Our Father, who art in heaven, Hallowed be thy name. Thy kingdom come. Thy will be done on earth, As it is in heaven. Give us this day our daily bread. And forgive us our trespasses, As we forgive those who trespass against us. And lead us not into temptation; But deliver us from evil: For thine is the kingdom, and the power, and glory, for ever and ever. Amen.

Psalm

Let us praise God with words from Psalm 68. [68:4-10, NRSV]

Sing to God, sing praises to his name;
lift up a song to him who rides upon the clouds—
his name is the Lord—
be exultant before him.

Father of orphans and protector of widows
is God in his holy habitation.
God gives the desolate a home to live in;
he leads out the prisoners to prosperity,
but the rebellious live in a parched land.

O God, when you went out before your people,
when you marched through the wilderness,
the earth quaked, the heavens poured down rain
at the presence of God, the God of Sinai,
at the presence of God, the God of Israel.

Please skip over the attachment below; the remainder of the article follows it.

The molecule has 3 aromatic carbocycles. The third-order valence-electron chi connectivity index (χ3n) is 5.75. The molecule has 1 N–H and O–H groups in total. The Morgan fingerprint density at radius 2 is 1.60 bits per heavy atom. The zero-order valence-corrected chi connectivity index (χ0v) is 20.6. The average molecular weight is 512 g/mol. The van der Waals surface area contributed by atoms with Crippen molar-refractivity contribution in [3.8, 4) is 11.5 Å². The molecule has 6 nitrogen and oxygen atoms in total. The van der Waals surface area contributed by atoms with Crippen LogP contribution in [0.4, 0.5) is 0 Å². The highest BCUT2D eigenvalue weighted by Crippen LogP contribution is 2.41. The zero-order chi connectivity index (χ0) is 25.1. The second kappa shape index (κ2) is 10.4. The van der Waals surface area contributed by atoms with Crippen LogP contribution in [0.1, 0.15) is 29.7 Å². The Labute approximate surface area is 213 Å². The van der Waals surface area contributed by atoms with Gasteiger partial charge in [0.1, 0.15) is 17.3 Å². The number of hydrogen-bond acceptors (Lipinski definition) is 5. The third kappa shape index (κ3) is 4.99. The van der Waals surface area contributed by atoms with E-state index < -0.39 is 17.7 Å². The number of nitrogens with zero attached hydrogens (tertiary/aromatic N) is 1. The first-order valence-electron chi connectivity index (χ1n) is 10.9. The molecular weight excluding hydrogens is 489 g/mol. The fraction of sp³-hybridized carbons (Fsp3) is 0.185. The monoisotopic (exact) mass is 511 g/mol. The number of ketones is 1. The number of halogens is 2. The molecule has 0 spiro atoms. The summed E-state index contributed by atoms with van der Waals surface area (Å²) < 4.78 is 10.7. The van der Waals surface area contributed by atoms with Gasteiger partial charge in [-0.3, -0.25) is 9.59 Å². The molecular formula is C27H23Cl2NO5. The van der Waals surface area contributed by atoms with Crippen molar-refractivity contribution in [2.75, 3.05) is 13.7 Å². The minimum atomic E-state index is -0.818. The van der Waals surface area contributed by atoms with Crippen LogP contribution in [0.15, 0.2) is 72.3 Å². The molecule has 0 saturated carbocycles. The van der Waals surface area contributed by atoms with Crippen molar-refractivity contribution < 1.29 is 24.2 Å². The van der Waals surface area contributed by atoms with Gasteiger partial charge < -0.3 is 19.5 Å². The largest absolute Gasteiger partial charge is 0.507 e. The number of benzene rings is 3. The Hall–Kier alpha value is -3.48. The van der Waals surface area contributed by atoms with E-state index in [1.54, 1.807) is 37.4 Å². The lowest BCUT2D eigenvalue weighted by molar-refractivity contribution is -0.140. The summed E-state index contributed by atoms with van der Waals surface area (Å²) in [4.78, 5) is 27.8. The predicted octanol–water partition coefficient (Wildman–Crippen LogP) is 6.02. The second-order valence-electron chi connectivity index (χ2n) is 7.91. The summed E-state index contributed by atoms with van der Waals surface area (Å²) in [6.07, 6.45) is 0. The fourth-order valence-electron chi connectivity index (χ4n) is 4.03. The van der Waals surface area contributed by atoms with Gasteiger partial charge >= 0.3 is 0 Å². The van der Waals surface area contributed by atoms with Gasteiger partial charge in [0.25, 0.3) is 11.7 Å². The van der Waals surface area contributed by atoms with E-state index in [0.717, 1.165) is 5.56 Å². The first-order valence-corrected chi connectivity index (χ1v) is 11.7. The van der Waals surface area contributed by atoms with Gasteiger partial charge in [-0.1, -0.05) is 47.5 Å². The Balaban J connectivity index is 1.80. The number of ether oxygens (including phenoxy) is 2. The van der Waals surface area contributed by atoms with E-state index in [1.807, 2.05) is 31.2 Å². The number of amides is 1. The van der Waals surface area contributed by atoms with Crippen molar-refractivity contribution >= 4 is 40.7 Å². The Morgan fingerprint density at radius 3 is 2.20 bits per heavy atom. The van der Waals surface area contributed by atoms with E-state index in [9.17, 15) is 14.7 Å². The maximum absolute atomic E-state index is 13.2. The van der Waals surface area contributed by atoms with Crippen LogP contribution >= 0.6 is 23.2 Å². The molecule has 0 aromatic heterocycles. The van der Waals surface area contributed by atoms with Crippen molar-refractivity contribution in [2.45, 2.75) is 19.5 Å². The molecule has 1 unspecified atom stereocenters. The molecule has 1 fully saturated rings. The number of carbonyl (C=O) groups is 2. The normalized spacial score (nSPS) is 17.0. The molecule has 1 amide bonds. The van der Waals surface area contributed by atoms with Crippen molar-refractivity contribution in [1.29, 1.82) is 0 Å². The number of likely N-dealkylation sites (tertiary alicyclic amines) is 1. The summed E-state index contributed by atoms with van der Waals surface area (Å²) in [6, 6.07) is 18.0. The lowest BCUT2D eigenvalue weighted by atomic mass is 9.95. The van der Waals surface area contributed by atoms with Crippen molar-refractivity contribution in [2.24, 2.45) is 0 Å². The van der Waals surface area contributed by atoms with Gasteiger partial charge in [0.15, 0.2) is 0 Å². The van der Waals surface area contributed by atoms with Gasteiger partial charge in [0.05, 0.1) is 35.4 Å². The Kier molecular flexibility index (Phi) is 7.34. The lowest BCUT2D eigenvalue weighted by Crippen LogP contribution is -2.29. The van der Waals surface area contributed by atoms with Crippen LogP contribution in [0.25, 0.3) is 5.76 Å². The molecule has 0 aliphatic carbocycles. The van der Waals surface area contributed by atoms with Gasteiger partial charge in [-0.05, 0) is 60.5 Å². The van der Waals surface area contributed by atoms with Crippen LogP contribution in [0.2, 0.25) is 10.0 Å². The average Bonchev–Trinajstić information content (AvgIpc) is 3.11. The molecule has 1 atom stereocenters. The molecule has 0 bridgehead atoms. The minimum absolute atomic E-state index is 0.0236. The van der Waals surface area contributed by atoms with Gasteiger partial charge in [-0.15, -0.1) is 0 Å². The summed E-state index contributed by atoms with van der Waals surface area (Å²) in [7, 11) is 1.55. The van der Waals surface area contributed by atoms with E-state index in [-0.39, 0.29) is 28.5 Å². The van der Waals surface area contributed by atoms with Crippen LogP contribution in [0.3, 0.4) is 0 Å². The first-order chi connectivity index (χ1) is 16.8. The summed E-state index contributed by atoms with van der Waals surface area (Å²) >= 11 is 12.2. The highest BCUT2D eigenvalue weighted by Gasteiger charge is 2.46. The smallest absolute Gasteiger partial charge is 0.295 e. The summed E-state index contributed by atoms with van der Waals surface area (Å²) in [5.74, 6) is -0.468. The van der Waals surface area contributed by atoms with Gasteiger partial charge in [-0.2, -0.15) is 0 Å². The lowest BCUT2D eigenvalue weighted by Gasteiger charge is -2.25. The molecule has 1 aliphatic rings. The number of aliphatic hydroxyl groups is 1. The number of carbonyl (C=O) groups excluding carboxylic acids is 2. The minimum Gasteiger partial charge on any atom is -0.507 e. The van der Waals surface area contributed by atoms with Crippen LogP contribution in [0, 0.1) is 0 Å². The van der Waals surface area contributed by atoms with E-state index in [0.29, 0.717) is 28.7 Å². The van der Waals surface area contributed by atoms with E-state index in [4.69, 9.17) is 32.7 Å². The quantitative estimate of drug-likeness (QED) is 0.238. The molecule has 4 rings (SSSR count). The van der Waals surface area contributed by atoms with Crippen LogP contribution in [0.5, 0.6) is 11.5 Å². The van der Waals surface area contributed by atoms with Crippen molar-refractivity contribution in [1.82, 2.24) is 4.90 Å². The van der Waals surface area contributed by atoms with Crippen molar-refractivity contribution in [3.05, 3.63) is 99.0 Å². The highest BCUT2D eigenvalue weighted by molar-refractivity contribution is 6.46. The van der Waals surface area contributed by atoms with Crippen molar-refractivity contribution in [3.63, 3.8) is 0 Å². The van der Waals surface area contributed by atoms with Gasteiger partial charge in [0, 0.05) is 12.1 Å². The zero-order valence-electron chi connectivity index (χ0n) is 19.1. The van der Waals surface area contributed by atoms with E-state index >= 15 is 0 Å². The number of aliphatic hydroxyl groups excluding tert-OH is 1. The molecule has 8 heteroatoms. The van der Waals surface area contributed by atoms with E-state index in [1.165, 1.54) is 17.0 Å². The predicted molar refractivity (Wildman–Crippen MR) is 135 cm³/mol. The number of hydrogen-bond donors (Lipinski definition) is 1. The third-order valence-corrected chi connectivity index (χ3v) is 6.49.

Rain in abundance, O God, you showered abroad;
you restored your heritage when it languished;
your flock found a dwelling in it;
in your goodness, O God, you provided for the needy.

Glory to the Father, and to the Son, and to the Holy Spirit: as it was in the beginning, is now, and will be for ever. Amen.

Lesson

A reading from the second chapter of the Acts of the Apostles. [2:1-11, NRSV]

When the day of Pentecost had come, they were all together in one place. And suddenly from heaven there came a sound like the rush of a violent wind, and it filled the entire house where they were sitting. Divided tongues, as of fire, appeared among them, and a tongue rested on each of them. All of them were filled with the Holy Spirit and began to speak in other languages, as the Spirit gave them ability.